Which Vehicles Qualify As Florida Commercial Motor Vehicles?
Commercial motor vehicles (CMVs) make up a significant proportion of the traffic on U.S. highways, and yet many drivers have no idea which types of vehicles qualify. It may not seem relevant to most people, but in the event of a road accident, knowing these qualifications may help you decide how best to pursue a claim. CMVs are different animals than standard passenger vehicles, and filing suit against a CMV driver or operator must be done carefully.
Several Different Types
There are three criteria that a vehicle must meet in order to qualify as a CMV. It must (1) use ‘special’ or motor fuel on the highways; (2) not be owned or operated by a governmental entity, and (3) have either 3 or more axles, or weigh more than 26,001 pounds. As a result, there are several different types of trucks, buses, and vans that qualify – some include passenger vans and buses, dump trucks, flatbeds, big rigs, and pickup trucks with campers.
It is crucial to remember in particular that a vehicle owned by a governmental entity, no matter how large, does not qualify as a CMV. If you are involved in an accident with a government vehicle, you may have to seek damages under what is known as the Florida Tort Claims Act (FTCA), as many governmental entities are immune from suit. Commercial entities generally are not.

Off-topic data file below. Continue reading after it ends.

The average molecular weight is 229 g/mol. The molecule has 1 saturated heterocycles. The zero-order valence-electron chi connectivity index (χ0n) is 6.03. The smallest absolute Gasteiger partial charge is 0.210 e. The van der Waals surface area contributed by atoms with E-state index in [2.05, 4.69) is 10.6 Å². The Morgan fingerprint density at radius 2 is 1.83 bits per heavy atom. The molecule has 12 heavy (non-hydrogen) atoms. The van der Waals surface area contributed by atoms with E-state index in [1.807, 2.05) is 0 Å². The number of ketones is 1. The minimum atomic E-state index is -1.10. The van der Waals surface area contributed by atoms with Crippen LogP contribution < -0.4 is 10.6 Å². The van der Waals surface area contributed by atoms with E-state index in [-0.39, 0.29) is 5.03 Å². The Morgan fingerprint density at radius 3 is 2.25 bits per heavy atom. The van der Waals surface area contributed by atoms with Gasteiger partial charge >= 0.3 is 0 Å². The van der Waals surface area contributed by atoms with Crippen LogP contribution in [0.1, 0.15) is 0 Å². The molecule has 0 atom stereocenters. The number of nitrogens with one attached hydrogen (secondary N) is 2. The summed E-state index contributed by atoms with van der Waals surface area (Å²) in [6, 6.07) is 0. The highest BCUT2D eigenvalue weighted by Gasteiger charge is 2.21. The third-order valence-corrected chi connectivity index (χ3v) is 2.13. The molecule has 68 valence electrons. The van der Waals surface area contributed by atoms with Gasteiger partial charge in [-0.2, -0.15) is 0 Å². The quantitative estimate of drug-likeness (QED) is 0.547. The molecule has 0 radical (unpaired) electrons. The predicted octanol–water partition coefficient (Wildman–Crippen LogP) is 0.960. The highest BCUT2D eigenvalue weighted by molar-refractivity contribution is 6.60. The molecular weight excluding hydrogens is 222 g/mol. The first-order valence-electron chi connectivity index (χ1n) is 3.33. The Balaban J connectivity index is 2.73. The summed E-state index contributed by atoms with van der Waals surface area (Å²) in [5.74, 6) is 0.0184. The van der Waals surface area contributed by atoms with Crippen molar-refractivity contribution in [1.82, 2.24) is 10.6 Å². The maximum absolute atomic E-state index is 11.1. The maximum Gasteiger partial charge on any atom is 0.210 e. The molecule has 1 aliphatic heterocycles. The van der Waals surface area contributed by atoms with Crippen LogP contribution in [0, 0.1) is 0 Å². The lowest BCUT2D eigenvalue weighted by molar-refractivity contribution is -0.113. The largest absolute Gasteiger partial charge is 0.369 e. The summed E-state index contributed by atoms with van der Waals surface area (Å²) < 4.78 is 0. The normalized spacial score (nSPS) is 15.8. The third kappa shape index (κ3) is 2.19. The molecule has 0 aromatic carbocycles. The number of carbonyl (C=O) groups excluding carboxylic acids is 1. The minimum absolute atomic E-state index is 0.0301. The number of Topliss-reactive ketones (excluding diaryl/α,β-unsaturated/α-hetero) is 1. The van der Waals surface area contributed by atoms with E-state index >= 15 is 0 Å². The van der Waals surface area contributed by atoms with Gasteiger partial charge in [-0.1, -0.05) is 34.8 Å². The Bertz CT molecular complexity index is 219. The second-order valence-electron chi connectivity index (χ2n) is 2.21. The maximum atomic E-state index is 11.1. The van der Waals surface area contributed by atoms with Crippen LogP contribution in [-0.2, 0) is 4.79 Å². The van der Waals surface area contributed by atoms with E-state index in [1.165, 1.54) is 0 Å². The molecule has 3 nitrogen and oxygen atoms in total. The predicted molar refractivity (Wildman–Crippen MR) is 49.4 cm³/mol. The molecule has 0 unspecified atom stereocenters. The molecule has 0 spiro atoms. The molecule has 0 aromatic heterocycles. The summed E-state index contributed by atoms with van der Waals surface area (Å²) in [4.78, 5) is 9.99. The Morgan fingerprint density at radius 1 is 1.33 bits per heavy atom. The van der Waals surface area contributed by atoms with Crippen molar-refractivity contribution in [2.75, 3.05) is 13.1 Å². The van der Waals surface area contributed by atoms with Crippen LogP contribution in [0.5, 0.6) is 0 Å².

Why Does It Matter?
It is important for the average driver to understand the classification of a CMV because it can help them in the event of an accident. In Florida, an accident involving a CMV has certain factors involved that do not come up in crashes between two passenger vehicles. For example, the law requires that a traffic crash report always be filed in accidents involving CMVs, which can be full of information that can help a plaintiff in a future negligence lawsuit.
Another factor is that CMV drivers are subject not only to state laws and the rules of the road, but also to the oversight of the Federal Motor Carrier Safety Administration (FMCSA). The FMCSA has rules governing hours of service and other facets of commercial trucking, which are to be observed by drivers and their employers. Violating FMCSA rules, while not an immediate indicator of negligence, may be persuasive to a court in a lawsuit trying to definitively establish negligent behavior.
Contact A Tampa CMV Accident Attorney
If you have been involved in an accident with a commercial motor vehicle, your injuries are likely to be severe due to the size and speed of many of these vehicles. A Tampa CMV accident attorney from the Rinaldo Law Group can help you determine your best outcome after a crash. Contact our office for a free consultation today.